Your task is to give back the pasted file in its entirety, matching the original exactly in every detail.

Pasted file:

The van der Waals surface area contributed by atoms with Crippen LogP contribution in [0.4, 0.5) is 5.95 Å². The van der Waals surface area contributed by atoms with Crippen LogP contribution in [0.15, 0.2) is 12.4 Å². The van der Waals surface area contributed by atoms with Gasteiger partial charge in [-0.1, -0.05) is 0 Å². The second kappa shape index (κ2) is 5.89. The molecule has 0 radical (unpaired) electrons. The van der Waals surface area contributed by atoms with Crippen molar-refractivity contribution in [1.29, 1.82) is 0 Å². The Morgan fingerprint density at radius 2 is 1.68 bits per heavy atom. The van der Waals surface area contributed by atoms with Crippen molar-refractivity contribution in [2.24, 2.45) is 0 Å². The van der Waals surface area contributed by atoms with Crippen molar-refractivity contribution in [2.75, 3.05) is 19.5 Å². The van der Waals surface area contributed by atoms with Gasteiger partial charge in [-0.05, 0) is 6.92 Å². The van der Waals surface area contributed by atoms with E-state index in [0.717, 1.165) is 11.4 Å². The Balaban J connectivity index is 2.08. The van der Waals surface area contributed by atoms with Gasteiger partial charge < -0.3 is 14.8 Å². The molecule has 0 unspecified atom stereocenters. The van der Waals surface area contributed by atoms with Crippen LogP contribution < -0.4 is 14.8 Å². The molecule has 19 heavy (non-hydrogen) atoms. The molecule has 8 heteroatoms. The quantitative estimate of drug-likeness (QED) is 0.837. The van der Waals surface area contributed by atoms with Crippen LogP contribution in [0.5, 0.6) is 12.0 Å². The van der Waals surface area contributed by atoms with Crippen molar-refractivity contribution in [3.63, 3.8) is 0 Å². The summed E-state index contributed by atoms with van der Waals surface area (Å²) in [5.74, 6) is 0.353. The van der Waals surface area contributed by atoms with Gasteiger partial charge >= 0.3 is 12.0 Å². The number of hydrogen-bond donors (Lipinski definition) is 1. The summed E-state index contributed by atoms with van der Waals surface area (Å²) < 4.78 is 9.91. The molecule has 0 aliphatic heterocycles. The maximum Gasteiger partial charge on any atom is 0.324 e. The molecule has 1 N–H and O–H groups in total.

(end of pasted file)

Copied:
The van der Waals surface area contributed by atoms with Crippen LogP contribution in [0.4, 0.5) is 5.95 Å². The van der Waals surface area contributed by atoms with Crippen LogP contribution in [0.15, 0.2) is 12.4 Å². The van der Waals surface area contributed by atoms with Gasteiger partial charge in [-0.1, -0.05) is 0 Å². The second kappa shape index (κ2) is 5.89. The molecule has 0 radical (unpaired) electrons. The van der Waals surface area contributed by atoms with Crippen molar-refractivity contribution in [1.29, 1.82) is 0 Å². The Morgan fingerprint density at radius 2 is 1.68 bits per heavy atom. The van der Waals surface area contributed by atoms with Crippen molar-refractivity contribution in [2.24, 2.45) is 0 Å². The van der Waals surface area contributed by atoms with Crippen molar-refractivity contribution in [2.75, 3.05) is 19.5 Å². The van der Waals surface area contributed by atoms with Gasteiger partial charge in [-0.05, 0) is 6.92 Å². The van der Waals surface area contributed by atoms with E-state index in [0.717, 1.165) is 11.4 Å². The Balaban J connectivity index is 2.08. The van der Waals surface area contributed by atoms with Gasteiger partial charge < -0.3 is 14.8 Å². The molecule has 0 unspecified atom stereocenters. The van der Waals surface area contributed by atoms with Crippen LogP contribution < -0.4 is 14.8 Å². The molecule has 19 heavy (non-hydrogen) atoms. The molecule has 8 heteroatoms. The quantitative estimate of drug-likeness (QED) is 0.837. The van der Waals surface area contributed by atoms with Crippen LogP contribution in [0.5, 0.6) is 12.0 Å². The van der Waals surface area contributed by atoms with Crippen molar-refractivity contribution in [3.63, 3.8) is 0 Å². The summed E-state index contributed by atoms with van der Waals surface area (Å²) in [5.74, 6) is 0.353. The van der Waals surface area contributed by atoms with Gasteiger partial charge >= 0.3 is 12.0 Å². The number of hydrogen-bond donors (Lipinski definition) is 1. The summed E-state index contributed by atoms with van der Waals surface area (Å²) < 4.78 is 9.91. The molecule has 0 aliphatic heterocycles. The maximum Gasteiger partial charge on any atom is 0.324 e. The molecule has 1 N–H and O–H groups in total.